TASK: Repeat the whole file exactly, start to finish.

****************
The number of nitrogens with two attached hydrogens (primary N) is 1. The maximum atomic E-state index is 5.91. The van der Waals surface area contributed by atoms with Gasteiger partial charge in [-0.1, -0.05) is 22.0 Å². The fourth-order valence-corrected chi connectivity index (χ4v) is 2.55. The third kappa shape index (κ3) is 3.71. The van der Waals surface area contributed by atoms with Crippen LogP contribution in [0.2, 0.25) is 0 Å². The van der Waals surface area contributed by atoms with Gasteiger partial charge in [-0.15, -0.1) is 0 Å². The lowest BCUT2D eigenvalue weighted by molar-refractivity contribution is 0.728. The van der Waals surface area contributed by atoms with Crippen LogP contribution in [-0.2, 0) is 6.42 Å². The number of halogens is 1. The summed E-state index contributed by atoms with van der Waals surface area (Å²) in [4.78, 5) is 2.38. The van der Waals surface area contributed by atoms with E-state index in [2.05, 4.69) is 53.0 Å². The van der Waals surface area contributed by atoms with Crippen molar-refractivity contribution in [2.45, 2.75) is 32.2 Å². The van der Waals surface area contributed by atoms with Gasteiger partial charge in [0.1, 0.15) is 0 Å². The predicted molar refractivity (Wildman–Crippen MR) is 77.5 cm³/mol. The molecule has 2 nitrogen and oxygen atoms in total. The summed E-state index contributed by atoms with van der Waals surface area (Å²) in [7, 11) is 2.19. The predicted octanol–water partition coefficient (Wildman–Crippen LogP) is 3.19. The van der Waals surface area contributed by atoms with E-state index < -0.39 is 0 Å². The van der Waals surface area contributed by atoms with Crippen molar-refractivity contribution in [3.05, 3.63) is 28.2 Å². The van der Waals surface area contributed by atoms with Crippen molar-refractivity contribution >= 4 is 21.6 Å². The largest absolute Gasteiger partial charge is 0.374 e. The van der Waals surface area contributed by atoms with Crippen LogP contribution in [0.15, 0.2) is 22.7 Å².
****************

The number of nitrogens with two attached hydrogens (primary N) is 1. The maximum atomic E-state index is 5.91. The van der Waals surface area contributed by atoms with Gasteiger partial charge in [-0.1, -0.05) is 22.0 Å². The fourth-order valence-corrected chi connectivity index (χ4v) is 2.55. The third kappa shape index (κ3) is 3.71. The van der Waals surface area contributed by atoms with Crippen LogP contribution in [0.2, 0.25) is 0 Å². The van der Waals surface area contributed by atoms with Gasteiger partial charge in [-0.15, -0.1) is 0 Å². The lowest BCUT2D eigenvalue weighted by molar-refractivity contribution is 0.728. The van der Waals surface area contributed by atoms with Crippen LogP contribution in [-0.2, 0) is 6.42 Å². The number of halogens is 1. The summed E-state index contributed by atoms with van der Waals surface area (Å²) in [4.78, 5) is 2.38. The van der Waals surface area contributed by atoms with E-state index in [2.05, 4.69) is 53.0 Å². The van der Waals surface area contributed by atoms with Crippen molar-refractivity contribution in [2.45, 2.75) is 32.2 Å². The van der Waals surface area contributed by atoms with Gasteiger partial charge in [0.1, 0.15) is 0 Å². The predicted molar refractivity (Wildman–Crippen MR) is 77.5 cm³/mol. The molecule has 2 nitrogen and oxygen atoms in total. The summed E-state index contributed by atoms with van der Waals surface area (Å²) in [7, 11) is 2.19. The predicted octanol–water partition coefficient (Wildman–Crippen LogP) is 3.19. The van der Waals surface area contributed by atoms with E-state index < -0.39 is 0 Å². The van der Waals surface area contributed by atoms with Crippen molar-refractivity contribution in [3.05, 3.63) is 28.2 Å². The van der Waals surface area contributed by atoms with Crippen molar-refractivity contribution >= 4 is 21.6 Å². The largest absolute Gasteiger partial charge is 0.374 e. The van der Waals surface area contributed by atoms with Crippen LogP contribution in [0.15, 0.2) is 22.7 Å².